And she being the doting mother who wouldn’t trade the glint in those innocent eyes for anything, replied with utmost conviction, “Very soon, my children.”
It was almost midnight, when she was roused again by the sounds of incessant cough from her dad’s room. Her mother was pacing up and down the alley with the medicines and glass in hand. Outside she could hear the sky pouring. She tried with all her might, bending in every direction to pull me closer. But every attempt went in vain. The sounds of cough kept getting louder by the minute. In utter dejection, she squashed her legs in the vain hope of finding some sensation. But with every stifled sob, she ended up cursing me even more, “You harbinger of misery, why can’t you let me be. Vanish from my life. Won’t you? Why?”
The next morning she woke up to a bright fervent sun and went to check on her dad, “How are you feeling dad?”
“For my age, I am doing fine. Nothing to worry.” He said smiling.
“You should get yourself checked, this cough is becoming more persistent.”
She suggested, knowing fully well that with his meager pension, as their only source of income, it wasn’t even an option.
“You know I wanted to show you something.” He grabbed a newspaper from under his pillow and handed over to her.
“National Paralympics to be held in March”, the headlines read.
“I never knew about this.” Her father said sitting back right up feeling a sudden surge of energy in his body.
“Isn’t it interesting and inspiring? People who are looked down as physically challenged, set benchmarks of physical fitness and endurance. See how many sports are listed here for the differently-abled categories.”
She kept gazing at the newspaper for long, then something transpired, I can’t say what; but she had never been the same again.
For the next six months, everyday , she would drag me to the strangest doors at the oddest hours in the weirdest ways.
Rohan’s gym was the first door to be knocked at 4 in the morning. “But I am a fitness trainer, not a sports coach,” he remarked rubbing his eyes.
She handed over her phone playing the shot-put, javelin and weight-lifting videos and said, “Since there’s no one to take me to the stadium every day, this is my only coach and you are everything else.”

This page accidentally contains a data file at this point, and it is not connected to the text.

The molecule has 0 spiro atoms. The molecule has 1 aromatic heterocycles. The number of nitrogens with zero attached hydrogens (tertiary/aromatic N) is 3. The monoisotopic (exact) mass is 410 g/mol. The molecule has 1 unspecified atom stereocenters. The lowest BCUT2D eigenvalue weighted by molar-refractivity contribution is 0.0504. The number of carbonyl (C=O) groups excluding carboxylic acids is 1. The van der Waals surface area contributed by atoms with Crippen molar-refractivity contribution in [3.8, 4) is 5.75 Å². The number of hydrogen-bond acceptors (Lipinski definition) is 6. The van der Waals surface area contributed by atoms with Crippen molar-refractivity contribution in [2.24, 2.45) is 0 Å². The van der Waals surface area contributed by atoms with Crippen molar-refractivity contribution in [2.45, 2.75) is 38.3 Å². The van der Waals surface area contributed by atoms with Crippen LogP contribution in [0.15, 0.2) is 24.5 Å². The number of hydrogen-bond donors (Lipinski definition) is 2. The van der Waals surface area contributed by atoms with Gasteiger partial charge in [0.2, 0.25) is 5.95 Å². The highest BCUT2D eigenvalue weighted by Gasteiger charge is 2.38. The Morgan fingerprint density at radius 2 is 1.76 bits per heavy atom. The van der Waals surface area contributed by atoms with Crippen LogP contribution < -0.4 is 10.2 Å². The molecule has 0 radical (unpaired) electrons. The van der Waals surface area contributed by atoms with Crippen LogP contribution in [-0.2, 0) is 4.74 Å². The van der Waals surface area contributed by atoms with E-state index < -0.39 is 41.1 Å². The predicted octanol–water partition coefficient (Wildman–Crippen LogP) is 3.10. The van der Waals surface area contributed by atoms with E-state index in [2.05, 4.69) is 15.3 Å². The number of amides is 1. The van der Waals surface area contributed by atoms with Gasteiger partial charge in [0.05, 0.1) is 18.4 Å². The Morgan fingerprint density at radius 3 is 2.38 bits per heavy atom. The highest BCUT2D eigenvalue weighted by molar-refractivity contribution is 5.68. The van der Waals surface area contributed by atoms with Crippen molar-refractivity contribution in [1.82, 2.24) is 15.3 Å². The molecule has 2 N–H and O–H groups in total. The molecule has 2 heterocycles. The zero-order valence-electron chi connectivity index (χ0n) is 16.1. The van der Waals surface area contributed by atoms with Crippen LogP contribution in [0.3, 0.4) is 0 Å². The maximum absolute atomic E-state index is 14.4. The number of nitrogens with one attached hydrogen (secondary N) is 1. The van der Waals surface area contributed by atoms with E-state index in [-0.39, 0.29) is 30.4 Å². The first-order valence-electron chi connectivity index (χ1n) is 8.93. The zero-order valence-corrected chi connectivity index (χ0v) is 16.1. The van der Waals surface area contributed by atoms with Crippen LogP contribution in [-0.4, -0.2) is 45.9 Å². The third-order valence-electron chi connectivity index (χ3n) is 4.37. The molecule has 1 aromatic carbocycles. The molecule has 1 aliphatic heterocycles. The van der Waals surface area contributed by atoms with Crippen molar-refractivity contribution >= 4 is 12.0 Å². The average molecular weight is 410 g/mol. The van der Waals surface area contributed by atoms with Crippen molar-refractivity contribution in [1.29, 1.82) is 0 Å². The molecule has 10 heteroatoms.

The next in line of our visits were various NGO’s (for financial assistance) and sports ministry offices (for category certifications and Paralympics registrations).
But what displeased me the most were the 3 am visits to the local park which made me creak under the weight of those gigantic bars and balls.
But today as I look back, it all seems worth it. She has won a gold in shot-put and silver in the javelin throw at the National Paralympics and now there is no stopping.
A few days back, I heard her teach her kids, “Life always offers you two boxes. One of misery and one of beauty. Most of those who open the former first, never dare to open the other for the fear of worse. It only takes a brave heart to make that leap of faith.”
PS: The story, though a work of fiction, draws inspiration from para-athlete Shweta Sharma, who despite all odds achieved what is still unthinkable to many in India. Such para athletes are remarkable examples of determination and resolve, not only for the physically challenged but for all those who think they are challenged in life by way of body, mind or circumstances.
Image source: unsplash
I am a stay-at-home mom, an avid reader and sometimes an impulsive writer.
The Dream Flight [#ShortStory]
No Matter What He Did, He Was The Apple Of My Eye, Wasn’t He?
One Summer Day. Winning Entry By Deboshree Bhattacharjee For The #GoodwynTea Writing Contest
Happiness, And A Mouthful Of Golgappas
Stay updated with our Weekly Newsletter or Daily Summary - or both!